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Friday, April 24, 2020

Cystic Duct Embolization with Chemical Gallbladder Ablation for the Treatment of Acute Calculous Cholecystitis in High-Risk Patients: A Prospective Single-Center Study

Clinical question

Can cystic duct embolization followed by chemical gallbladder ablation provide an alternative to permanent external drainage for non-surgical patients with calculous cholecystitis?

Take-away point
In non-surgical patients with calculous cholecystitis treated with permanent external drainage, coil cystic duct embolization followed by chemical ablation with a sclerosing agent can facilitate eventual catheter removal.


Atar E, Khasminsky V, Friehmann T, Choen A, Bachar GN. Cystic Duct Embolization with Chemical Gallbladder Ablation for the Treatment of Acute Calculous Cholecystitis in High-Risk Patients: A Prospective Single-Center Study. J Vasc Interv Radiology. 2020; 31:644-648

Click here for abstract

Study design
Single Arm, Prospective Cohort study

No reported Funding

Single Center, Academic Hospital. Rabin Medical Center, Tel Aviv University, Israel

Figure. An 80-year-old man with acute calculous cholecystitis who was ineligible for surgery because of severe comorbidities. (a) Cholangiography via the gallbladder drain demonstrates gallstones in the gallbladder but not in the common bile duct (arrow). (b) The cystic duct is blocked by means of Nester coils (arrow). (c) Gallbladder ablation is performed via the gallbladder drainage tube tract (arrow). (d) On fuoroscopy performed after 1 month, the gallbladder is still shrunken (arrow), and the drain is removed. (e) On ultrasound performed after 3 months, the gallbladder is shrunken and filled with stones (arrow).


Standard treatment for calculous cholecystitis is surgical cholecystectomy, however in elderly patients with high risk comorbidities there is increased morbidity and mortality after cholecystectomy. Percutaneous cholecystostomy provides a bridge or definitive therapy, however, eventual tube removal is associated with recurrent cholecystitis and prolonged percutaneous drainage requires follow-up maintenance procedures and is associated with decreased quality of life.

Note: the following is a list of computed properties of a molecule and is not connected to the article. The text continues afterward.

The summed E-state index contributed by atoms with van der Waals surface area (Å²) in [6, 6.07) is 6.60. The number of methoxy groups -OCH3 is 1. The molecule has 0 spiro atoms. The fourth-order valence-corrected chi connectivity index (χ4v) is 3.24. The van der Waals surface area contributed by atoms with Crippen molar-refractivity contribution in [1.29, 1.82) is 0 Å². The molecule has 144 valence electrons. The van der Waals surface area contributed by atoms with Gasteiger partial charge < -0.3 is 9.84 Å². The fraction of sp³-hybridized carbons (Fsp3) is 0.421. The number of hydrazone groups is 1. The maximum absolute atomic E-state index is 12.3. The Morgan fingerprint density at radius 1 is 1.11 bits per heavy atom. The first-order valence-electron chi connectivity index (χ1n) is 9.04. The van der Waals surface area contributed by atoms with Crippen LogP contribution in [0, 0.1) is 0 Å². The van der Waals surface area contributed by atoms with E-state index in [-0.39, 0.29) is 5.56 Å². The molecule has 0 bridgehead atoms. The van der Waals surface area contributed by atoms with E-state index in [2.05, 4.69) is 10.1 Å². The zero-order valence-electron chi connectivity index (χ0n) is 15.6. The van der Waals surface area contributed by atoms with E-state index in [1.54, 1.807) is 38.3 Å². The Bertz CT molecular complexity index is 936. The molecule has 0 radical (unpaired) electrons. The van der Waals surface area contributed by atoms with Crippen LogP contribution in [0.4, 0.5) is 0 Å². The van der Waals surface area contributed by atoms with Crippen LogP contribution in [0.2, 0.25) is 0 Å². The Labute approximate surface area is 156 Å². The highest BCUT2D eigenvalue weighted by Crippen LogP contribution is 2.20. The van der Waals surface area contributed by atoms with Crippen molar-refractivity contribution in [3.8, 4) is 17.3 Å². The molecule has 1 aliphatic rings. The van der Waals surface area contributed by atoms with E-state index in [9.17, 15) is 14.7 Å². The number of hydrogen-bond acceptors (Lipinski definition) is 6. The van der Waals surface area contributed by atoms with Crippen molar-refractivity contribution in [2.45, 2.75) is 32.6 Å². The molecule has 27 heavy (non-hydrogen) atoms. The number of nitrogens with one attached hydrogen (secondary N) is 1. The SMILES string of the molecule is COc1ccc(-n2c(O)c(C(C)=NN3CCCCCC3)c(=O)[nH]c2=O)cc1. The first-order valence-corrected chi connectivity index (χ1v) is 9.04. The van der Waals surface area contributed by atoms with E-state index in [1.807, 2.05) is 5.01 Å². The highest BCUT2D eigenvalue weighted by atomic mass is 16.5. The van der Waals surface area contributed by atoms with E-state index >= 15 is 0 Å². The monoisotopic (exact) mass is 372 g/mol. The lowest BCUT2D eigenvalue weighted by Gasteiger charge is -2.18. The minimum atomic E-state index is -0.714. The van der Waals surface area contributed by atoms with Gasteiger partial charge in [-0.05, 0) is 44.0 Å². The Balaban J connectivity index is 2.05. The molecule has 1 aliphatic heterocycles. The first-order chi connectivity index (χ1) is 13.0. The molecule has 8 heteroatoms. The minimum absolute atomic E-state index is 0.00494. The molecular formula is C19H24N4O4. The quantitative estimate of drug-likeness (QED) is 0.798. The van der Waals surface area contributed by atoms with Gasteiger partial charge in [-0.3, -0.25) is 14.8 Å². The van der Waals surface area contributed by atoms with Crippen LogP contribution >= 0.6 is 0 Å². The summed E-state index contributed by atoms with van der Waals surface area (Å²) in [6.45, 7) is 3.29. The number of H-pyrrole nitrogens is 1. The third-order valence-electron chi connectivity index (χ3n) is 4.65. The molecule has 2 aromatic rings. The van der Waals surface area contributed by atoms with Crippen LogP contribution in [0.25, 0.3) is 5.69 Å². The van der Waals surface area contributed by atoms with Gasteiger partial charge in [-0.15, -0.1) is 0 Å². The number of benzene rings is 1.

In this study, the authors demonstrate that following percutaneous cholecystostomy tube placement, cystic duct embolization followed by chemical gallbladder ablation is a viable alternative to definitive external drainage. 10 non-surgical patients were enrolled and underwent urgent cholecystostomy tube placement for acute cholecystitis. Nine (9) of the patients proceeded to have cholangiography via the external drain with any biliary duct stones successfully pushed into duodenum. A 10-Fr multipurpose drainage catheter was left in place, bridging the cystic duct to the duodenum to avoid future cannulation of cystic duct. After an asymptomatic interval period of 2-3 weeks, patients were considered for cystic duct coil embolization. A capped external drain was left in gallbladder with the option of drainage for symptomatic patients. After an additional asymptomatic interval of 3 weeks, cystic duct occlusion was confirmed with cholangiography followed by chemical gallbladder ablation with 3% aethoxysklerol. Interval sonography 3 weeks following this was performed to confirm gallbladder collapse (<25mm) and pericholecystic fluid absence. External drains were removed if asymptomatic. If gallbladder was >25mm, patient kept external drain for another 3 weeks with periodic sonography.

9 of 10 patients successfully proceeded with the full series of drainage, embolization, and ablation. After coil embolization, cholangiography on patient 1 demonstrated contrast spillage along the drain with transcolonic passage of contrast. This patient was initially planned for subsequent ablation, however the gallbladder remained non-dilated and the patient asymptomatic so no additional intervention was performed. Patient 2 experienced coil migration (4mm-5mm diameter) into the common bile duct. The coil was snared and replaced with a larger-caliber coil (8 mm). Patient 3 had undergone prior cystic duct embolization and gallbladder ablation, that resulted with subcutaneous leaks at previous the access site. Repeat cholangiography demonstrated intact cystic duct embolization and the patient requested repeat chemical ablation, which was successful. Patient 8 had continuous gallbladder secretions despite multiple ablations. A drain was left in place until secretions ceased and the drain was eventually removed. The patient was asymptomatic for 9 months.

Sonography was performed at 1 month after external drain removal for all patients. Patients were followed by their own surgeons or family physicians with return to Vascular Radiology only if needed. 3 of the 10 patients were reported as deceased during the follow up period due to unrelated causes with minimum follow up time of 7 months.


Non-surgical patients with cholecystotomy tubes in place have decreased quality of life and require, at minimum, interval procedures for routine catheter maintenance. This paper introduces the concept of a “percutaneous cholecystectomy” via cystic duct embolization followed by chemical gallbladder ablation. None of the patients experienced short or long-term complications; however, several patients had persistent external bilious drainage up to 14 months after the procedure. So while technically feasible, the procedure requires further refinement and comparison to other methods of ablation. 

Post authors
Lucas Fass, BS - Rush Medical College 2021 MD Candidate

Joshua Okero, BS - Rush Medical College 2023 MD Candidate 

David M Tabriz
Assistant Professor
Department of Vascular & Interventional Radiology
Rush University Medical Center, Chicago, IL

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